'Dry-hopping' beer enhances flavor but sometimes has undesirable side effects, such as an unexpectedly high alcohol content and high pressures. Now, new research explains the biochemical basis of these unintended consequences, which could help brewers create better 'hoppy' beverages.
What your cell phone camera tells you about your brain
Wed, 19 Sep 2018 11:15:02 EDT
Your brain is structured to make the best possible decision given its limited resources, according to new research that unites cognitive science and information theory -- the branch of mathematics that underlies modern communications technology.
Origami inspires highly efficient solar steam generator
Wed, 19 Sep 2018 11:14:59 EDT
Water covers most of the globe, yet many regions still suffer from a lack of clean drinking water. If scientists could efficiently and sustainably turn seawater into clean water, a looming global water crisis might be averted. Now, inspired by origami, the Japanese art of paper folding, researchers have devised a solar steam generator that approaches 100 percent efficiency for the production of clean water.
Multi-directional activity control of cellular processes as a new tool
Wed, 19 Sep 2018 10:10:19 EDT
The spatial and temporal dynamics of proteins or organelles plays a crucial role in controlling various cellular processes and in development of diseases. Yet, acute control of activity at distinct locations within a cell cannot be achieved. Scientists now present a new chemo-optogenetic method that enables tunable, reversible, and rapid control of activity at multiple subcellular compartments within a living cell.
Light provides spin
Wed, 19 Sep 2018 10:10:06 EDT
Physicists have proven that incoming light causes the electrons in warm perovskites to rotate thus influencing the direction of the flow of electrical current. They have thus found the key to an important characteristic of these crystals, which could play an important role in the development of new solar cells.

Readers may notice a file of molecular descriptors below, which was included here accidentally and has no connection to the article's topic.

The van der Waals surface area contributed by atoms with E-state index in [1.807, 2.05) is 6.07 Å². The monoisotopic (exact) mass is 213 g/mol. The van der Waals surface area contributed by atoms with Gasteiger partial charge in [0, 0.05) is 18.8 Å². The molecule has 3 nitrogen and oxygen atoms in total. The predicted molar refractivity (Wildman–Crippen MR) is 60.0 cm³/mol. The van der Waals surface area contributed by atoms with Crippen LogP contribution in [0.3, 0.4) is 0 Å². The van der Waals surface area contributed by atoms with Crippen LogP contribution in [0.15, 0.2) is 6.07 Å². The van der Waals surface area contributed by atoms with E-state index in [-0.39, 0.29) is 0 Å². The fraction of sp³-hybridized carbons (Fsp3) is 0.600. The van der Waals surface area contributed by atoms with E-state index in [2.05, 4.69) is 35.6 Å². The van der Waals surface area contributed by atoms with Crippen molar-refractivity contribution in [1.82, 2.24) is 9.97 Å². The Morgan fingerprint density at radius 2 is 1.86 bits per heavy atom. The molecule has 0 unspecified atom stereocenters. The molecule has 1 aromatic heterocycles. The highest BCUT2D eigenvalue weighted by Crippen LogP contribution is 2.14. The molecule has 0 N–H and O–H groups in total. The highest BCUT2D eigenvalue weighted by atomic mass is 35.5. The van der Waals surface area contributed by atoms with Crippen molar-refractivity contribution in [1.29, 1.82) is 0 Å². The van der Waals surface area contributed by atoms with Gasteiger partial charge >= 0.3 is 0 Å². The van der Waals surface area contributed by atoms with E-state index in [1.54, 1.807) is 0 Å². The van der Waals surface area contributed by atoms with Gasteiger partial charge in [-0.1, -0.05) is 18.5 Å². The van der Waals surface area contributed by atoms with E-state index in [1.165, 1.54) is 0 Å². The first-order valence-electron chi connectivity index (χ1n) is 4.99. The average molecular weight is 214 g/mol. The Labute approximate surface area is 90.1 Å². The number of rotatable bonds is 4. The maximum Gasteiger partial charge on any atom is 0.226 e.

Looking back in time to watch for a different kind of black hole
Wed, 19 Sep 2018 10:10:01 EDT
A simulation has suggested what astronomers should look for if they search the skies for a direct collapse black hole in its early stages.
New micro-platform reveals cancer cells' natural behavior
Wed, 19 Sep 2018 10:09:52 EDT
A new cell culture platform allows researchers to observe never-before-seen behaviors of live cancer cells under the microscope, leading to explanations of long-known cancer characteristics.
College students have unequal access to reliable technology, study finds
Wed, 19 Sep 2018 10:09:50 EDT
Smartphones and laptops seem ubiquitous at US universities, but there is still a 'digital divide,' with some students less likely than others to have consistent access to reliable technology, according to a new study.
Two quantum dots are better than one: Using one dot to sense changes in another
Wed, 19 Sep 2018 10:09:44 EDT
Researchers developed the first device that can detect single-electron events in a self-assembled quantum dot in real time. The device detects the single-electron tunneling events of one quantum dot as changes in the current produced by a second quantum dot in close proximity. This device allows single-electron events in quantum dots to be investigated, which is beneficial for the development of photonic devices and quantum computing.
Wave-particle interactions allow collision-free energy transfer in space plasma
Wed, 19 Sep 2018 10:08:57 EDT
A team finds evidence of collisionless energy transfer occurring in the plasma of Earth's magnetosphere.
Nucleation a boon to sustainable nanomanufacturing
Wed, 19 Sep 2018 08:35:05 EDT
Scientists have measured the activation energy and kinetic factors of calcium carbonate's nucleation.
Searching for new bridge forms that can span further
Wed, 19 Sep 2018 08:34:40 EDT
Newly identified bridge forms could enable significantly longer bridge spans to be achieved in the future, potentially making a crossing over the Strait of Gibraltar, from the Iberian Peninsula to Morocco, feasible. The new bridge forms -- identified by a team of researchers from the University of Sheffield and Brunel University London, working with long span bridge expert Ian Firth of engineering consultants COWI -- use a new mathematical modelling technique to identify optimal forms for very long-span bridges.